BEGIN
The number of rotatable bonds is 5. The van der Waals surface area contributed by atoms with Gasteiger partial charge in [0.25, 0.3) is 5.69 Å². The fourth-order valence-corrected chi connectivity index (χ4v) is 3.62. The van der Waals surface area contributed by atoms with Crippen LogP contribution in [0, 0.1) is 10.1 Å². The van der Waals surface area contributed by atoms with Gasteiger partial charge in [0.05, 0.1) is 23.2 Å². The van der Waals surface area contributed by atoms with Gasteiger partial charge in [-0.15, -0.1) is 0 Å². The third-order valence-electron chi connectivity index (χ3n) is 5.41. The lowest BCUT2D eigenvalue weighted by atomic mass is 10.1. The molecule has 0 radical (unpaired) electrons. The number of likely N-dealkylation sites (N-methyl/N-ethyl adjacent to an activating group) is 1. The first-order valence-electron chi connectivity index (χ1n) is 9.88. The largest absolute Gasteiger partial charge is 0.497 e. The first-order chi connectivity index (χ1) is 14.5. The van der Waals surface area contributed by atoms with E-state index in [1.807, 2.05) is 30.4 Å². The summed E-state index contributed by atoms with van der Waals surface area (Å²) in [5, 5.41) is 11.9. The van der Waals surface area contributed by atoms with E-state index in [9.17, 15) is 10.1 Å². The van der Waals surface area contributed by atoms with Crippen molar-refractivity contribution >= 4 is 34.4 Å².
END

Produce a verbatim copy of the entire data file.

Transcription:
The number of rotatable bonds is 5. The van der Waals surface area contributed by atoms with Gasteiger partial charge in [0.25, 0.3) is 5.69 Å². The fourth-order valence-corrected chi connectivity index (χ4v) is 3.62. The van der Waals surface area contributed by atoms with Crippen LogP contribution in [0, 0.1) is 10.1 Å². The van der Waals surface area contributed by atoms with Gasteiger partial charge in [0.05, 0.1) is 23.2 Å². The van der Waals surface area contributed by atoms with Gasteiger partial charge in [-0.15, -0.1) is 0 Å². The third-order valence-electron chi connectivity index (χ3n) is 5.41. The lowest BCUT2D eigenvalue weighted by atomic mass is 10.1. The molecule has 0 radical (unpaired) electrons. The number of likely N-dealkylation sites (N-methyl/N-ethyl adjacent to an activating group) is 1. The first-order valence-electron chi connectivity index (χ1n) is 9.88. The largest absolute Gasteiger partial charge is 0.497 e. The first-order chi connectivity index (χ1) is 14.5. The van der Waals surface area contributed by atoms with E-state index in [1.807, 2.05) is 30.4 Å². The summed E-state index contributed by atoms with van der Waals surface area (Å²) in [5, 5.41) is 11.9. The van der Waals surface area contributed by atoms with E-state index in [9.17, 15) is 10.1 Å². The van der Waals surface area contributed by atoms with Crippen molar-refractivity contribution >= 4 is 34.4 Å².